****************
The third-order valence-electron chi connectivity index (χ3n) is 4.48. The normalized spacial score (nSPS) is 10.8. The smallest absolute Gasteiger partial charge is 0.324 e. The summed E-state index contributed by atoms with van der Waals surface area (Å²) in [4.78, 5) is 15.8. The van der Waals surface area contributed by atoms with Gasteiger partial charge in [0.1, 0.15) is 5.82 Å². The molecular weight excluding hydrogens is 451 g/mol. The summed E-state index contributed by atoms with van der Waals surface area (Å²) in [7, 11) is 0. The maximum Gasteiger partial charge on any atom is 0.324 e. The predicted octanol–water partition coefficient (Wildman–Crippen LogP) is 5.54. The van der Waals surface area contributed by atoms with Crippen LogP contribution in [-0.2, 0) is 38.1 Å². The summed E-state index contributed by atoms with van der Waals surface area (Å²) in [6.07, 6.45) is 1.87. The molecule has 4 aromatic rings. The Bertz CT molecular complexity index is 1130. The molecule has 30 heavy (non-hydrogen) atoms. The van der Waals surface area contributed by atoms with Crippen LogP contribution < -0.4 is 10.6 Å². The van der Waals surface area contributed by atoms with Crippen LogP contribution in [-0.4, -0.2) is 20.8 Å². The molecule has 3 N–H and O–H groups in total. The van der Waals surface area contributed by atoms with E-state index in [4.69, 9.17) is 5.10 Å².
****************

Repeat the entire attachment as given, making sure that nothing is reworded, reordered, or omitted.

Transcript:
The third-order valence-electron chi connectivity index (χ3n) is 4.48. The normalized spacial score (nSPS) is 10.8. The smallest absolute Gasteiger partial charge is 0.324 e. The summed E-state index contributed by atoms with van der Waals surface area (Å²) in [4.78, 5) is 15.8. The van der Waals surface area contributed by atoms with Gasteiger partial charge in [0.1, 0.15) is 5.82 Å². The molecular weight excluding hydrogens is 451 g/mol. The summed E-state index contributed by atoms with van der Waals surface area (Å²) in [7, 11) is 0. The maximum Gasteiger partial charge on any atom is 0.324 e. The predicted octanol–water partition coefficient (Wildman–Crippen LogP) is 5.54. The van der Waals surface area contributed by atoms with Crippen LogP contribution in [-0.2, 0) is 38.1 Å². The summed E-state index contributed by atoms with van der Waals surface area (Å²) in [6.07, 6.45) is 1.87. The molecule has 4 aromatic rings. The Bertz CT molecular complexity index is 1130. The molecule has 30 heavy (non-hydrogen) atoms. The van der Waals surface area contributed by atoms with Crippen LogP contribution < -0.4 is 10.6 Å². The van der Waals surface area contributed by atoms with Crippen LogP contribution in [-0.4, -0.2) is 20.8 Å². The molecule has 3 N–H and O–H groups in total. The van der Waals surface area contributed by atoms with E-state index in [4.69, 9.17) is 5.10 Å².